I’m slowly getting back to what’s supposed to be normal life. After spending two weeks blasting my ears out to electronic music in two festivals, it’s now time to give you my impression about this year’s Mutek festival.

Here’s a list of the best and the worst acts this year’s edition had to offer.

The highlights

Plastikman, Amon Tobin and an Echospace mention – Mutek: A music festival for the eyes
Plastikman, along with Amon Tobin, was the most awaited performance of the festival. He didn’t disappoint. Being front row for this visual experience was magical. Had it been for the music itself, his live set wouldn’t have necessarily been anything to remember. (Or to quote a friend, “Mutek:   A music festival for the eyes.”) It was Richie Hawtin’s birthday the next day, and there was a great atmosphere in the crowd, especially when people started to sing Happy Birthday after his set! Honourable mention as well to Echospace, who set the bar high and put us in the mood!

Arp and Organ Mood
The surprise of this festival came on Thursday night during Para_Nocturne at the S.A.T. While trying to escape from the Metropolis, I found exactly what I was needing: experimental yet accessible electronic music. I caught the two last songs of ARP and almost had a tear in my eye. His beautiful music and beautiful visuals made me promise to myself to get his LP as soon as possible. I was also impressed with the Montreal band Organ Mood. Make sure you check out their next concert here!

He’s been around for quite a while now in the Montreal electronic music community. I never paid much attention to him…but now know how big of a mistake that has been. His set during Piknik Elektronik on Sunday literally blew my mind, with the perfect blend of house music to make you dance and get sunburns like there was no tomorrow. Check out his next party on June 17th. The party goes until 4am, and that’s another reason to be happy!

Danuel Tate and Radiq
It was a great way to end the festival. Even with the little energy I had left, I was still able to get in a dancing mood. Danuel Tate from Colbblestone Jazz with a world premiere, and the Japanese Radiq doing his North American debut, both proved that house music can be intelligent and sensible.

Last night a local DJ saved my life
Honourable mention to Jacque Greene, though I missed his first ever live set. Every person I know told me how solid it was. He’s now escaping to Detroit for two weeks to make music with Jimmy Edgar.   Billy Dallessandro also rocked the Savoy room when I darted from the main show at Metropolis because I couldn’t stand Modeselektor.


The lows

Modeselektor and Anstam
Don’t get me wrong. Moderat’s performance blew my mind a couple of years ago, but as much as Mutek sometimes gets too intellectual for me, I think Modeselektor was too easy. During a festival with a mission like Mutek’s, I’d rather not be bouncing around to hip-hop-inspired beats with a thousand   underage kids.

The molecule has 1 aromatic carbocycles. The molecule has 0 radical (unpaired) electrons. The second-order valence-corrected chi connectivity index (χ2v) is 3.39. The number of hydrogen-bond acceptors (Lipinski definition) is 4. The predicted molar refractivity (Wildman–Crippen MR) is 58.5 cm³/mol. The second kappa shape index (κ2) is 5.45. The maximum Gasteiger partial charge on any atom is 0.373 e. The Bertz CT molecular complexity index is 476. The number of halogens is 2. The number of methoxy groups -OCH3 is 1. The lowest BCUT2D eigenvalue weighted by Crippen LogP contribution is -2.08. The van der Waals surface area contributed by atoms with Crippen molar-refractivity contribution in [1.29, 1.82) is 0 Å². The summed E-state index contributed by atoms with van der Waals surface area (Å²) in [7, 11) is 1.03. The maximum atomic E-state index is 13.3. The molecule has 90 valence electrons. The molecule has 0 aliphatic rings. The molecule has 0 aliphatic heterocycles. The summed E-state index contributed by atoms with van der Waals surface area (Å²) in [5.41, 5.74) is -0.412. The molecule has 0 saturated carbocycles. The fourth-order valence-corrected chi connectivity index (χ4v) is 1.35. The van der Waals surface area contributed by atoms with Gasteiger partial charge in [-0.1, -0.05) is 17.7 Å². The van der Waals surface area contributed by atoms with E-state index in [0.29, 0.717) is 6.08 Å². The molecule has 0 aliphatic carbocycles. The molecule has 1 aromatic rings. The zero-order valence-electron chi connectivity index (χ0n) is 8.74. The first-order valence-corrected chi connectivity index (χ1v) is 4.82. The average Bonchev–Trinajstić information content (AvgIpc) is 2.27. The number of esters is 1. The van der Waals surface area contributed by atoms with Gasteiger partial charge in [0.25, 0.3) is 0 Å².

Rocketnumbernine and Four Tet
It was not bad; it was just not what was needed on a Saturday night. After a day spent at Piknik Electronik and three nights of the festival already, these downtempo acts were not the recipe to encourage people to keep going. We all regretted not having napped longer, and I even have a friend who decided to go back to his hotel until the party got started   – which didn’t happen until at least 3am!

Photo from MUTEK Montreal Flickr.

We’re back in Montreal trying to communicate what we experienced in Detroit. No words can describe it. It was like a religious ritual, and I’ve already started the countdown until next year’s festival. The whole experience was magical, and I have to say that for such a big event, the crowd was really communicative, and there was a peaceful, friendly vibe. The free massage station in the V.I.P. area was appreciated, since I’ve never danced so much in my entire life!

Whether it was Kerri Chandler, Soul Clap, Marc Houle, Ambivalent, every stage had something good to bring to the festival, but since we were in Detroit, the Made in Detroit stage was the way to go. It was the loudest stage, and housed artists like Delano Smith, who played killer remixes of Depeche Mode and Claude Young, which made everybody there cry of joy while he was mixing with his mouth. I think that’s where I really understood the meaning of Detroit Techno!

The last day started early at Old Miami. Seth Troxler was organizing an event outdoors with many artists more wasted than the crowd behind the desk. They still managed to mix, so a big shout out at them! Our local DJ Vincent Lemieux made us all proud and was quite impressive, especially when he dropped a vinyl that had been melted by the sun and still managed to mix it!!!

Don’t forget that it was Memorial Day…they had to stop the music in order to let the disco regiment of Windsor fire their guns! My friend actually received a projectile on her, and it was hilarious to hear people starting to have bad trips after that!

We finished our journey in a loft in a ghetto area with Theo Parrish’s friend Marcellus Pittman spinning for a crowd of locals and true Detroit techno lovers. It was a way to say thank you and goodbye. I’m holding my breath until next year’s festival. Being back in Montreal is a bit sad because, like a friend said: “I’ll take a candy raver instead of a hipster anytime. At least candy ravers dance!”